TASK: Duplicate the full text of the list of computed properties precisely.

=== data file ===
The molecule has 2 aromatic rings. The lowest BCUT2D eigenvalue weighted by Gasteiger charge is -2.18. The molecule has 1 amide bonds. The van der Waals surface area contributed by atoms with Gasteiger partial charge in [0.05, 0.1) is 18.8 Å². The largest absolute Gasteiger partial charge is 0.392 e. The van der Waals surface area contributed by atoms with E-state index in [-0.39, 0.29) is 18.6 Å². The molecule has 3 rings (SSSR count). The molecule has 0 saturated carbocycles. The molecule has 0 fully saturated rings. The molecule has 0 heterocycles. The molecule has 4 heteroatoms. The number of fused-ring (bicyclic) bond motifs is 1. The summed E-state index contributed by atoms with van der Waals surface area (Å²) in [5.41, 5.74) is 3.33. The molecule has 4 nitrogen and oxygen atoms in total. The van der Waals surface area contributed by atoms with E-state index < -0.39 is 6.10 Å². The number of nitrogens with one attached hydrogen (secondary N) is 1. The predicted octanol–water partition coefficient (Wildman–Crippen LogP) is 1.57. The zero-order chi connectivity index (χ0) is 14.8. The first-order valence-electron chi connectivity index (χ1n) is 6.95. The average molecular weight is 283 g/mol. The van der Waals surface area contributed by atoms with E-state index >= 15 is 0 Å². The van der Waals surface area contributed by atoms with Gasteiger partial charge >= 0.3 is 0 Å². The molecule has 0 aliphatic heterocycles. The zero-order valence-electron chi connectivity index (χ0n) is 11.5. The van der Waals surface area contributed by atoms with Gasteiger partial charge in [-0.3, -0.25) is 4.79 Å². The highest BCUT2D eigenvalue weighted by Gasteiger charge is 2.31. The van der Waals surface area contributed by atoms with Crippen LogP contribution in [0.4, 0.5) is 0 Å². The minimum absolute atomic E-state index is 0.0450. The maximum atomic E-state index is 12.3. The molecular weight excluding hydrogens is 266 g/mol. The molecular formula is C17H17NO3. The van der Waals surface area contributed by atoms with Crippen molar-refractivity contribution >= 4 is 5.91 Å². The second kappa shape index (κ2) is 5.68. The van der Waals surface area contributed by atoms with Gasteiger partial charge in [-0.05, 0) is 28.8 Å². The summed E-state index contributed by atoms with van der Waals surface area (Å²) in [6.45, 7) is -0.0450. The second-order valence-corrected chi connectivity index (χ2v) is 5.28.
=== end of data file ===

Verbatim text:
The molecule has 2 aromatic rings. The lowest BCUT2D eigenvalue weighted by Gasteiger charge is -2.18. The molecule has 1 amide bonds. The van der Waals surface area contributed by atoms with Gasteiger partial charge in [0.05, 0.1) is 18.8 Å². The largest absolute Gasteiger partial charge is 0.392 e. The van der Waals surface area contributed by atoms with E-state index in [-0.39, 0.29) is 18.6 Å². The molecule has 3 rings (SSSR count). The molecule has 0 saturated carbocycles. The molecule has 0 fully saturated rings. The molecule has 0 heterocycles. The molecule has 4 heteroatoms. The number of fused-ring (bicyclic) bond motifs is 1. The summed E-state index contributed by atoms with van der Waals surface area (Å²) in [5.41, 5.74) is 3.33. The molecule has 4 nitrogen and oxygen atoms in total. The van der Waals surface area contributed by atoms with E-state index < -0.39 is 6.10 Å². The number of nitrogens with one attached hydrogen (secondary N) is 1. The predicted octanol–water partition coefficient (Wildman–Crippen LogP) is 1.57. The zero-order chi connectivity index (χ0) is 14.8. The first-order valence-electron chi connectivity index (χ1n) is 6.95. The average molecular weight is 283 g/mol. The van der Waals surface area contributed by atoms with E-state index >= 15 is 0 Å². The van der Waals surface area contributed by atoms with Gasteiger partial charge >= 0.3 is 0 Å². The molecule has 0 aliphatic heterocycles. The zero-order valence-electron chi connectivity index (χ0n) is 11.5. The van der Waals surface area contributed by atoms with Gasteiger partial charge in [-0.3, -0.25) is 4.79 Å². The highest BCUT2D eigenvalue weighted by Gasteiger charge is 2.31. The van der Waals surface area contributed by atoms with Crippen LogP contribution in [0.4, 0.5) is 0 Å². The minimum absolute atomic E-state index is 0.0450. The maximum atomic E-state index is 12.3. The molecular weight excluding hydrogens is 266 g/mol. The molecular formula is C17H17NO3. The van der Waals surface area contributed by atoms with Crippen molar-refractivity contribution >= 4 is 5.91 Å². The second kappa shape index (κ2) is 5.68. The van der Waals surface area contributed by atoms with Gasteiger partial charge in [-0.05, 0) is 28.8 Å². The summed E-state index contributed by atoms with van der Waals surface area (Å²) in [6.45, 7) is -0.0450. The second-order valence-corrected chi connectivity index (χ2v) is 5.28.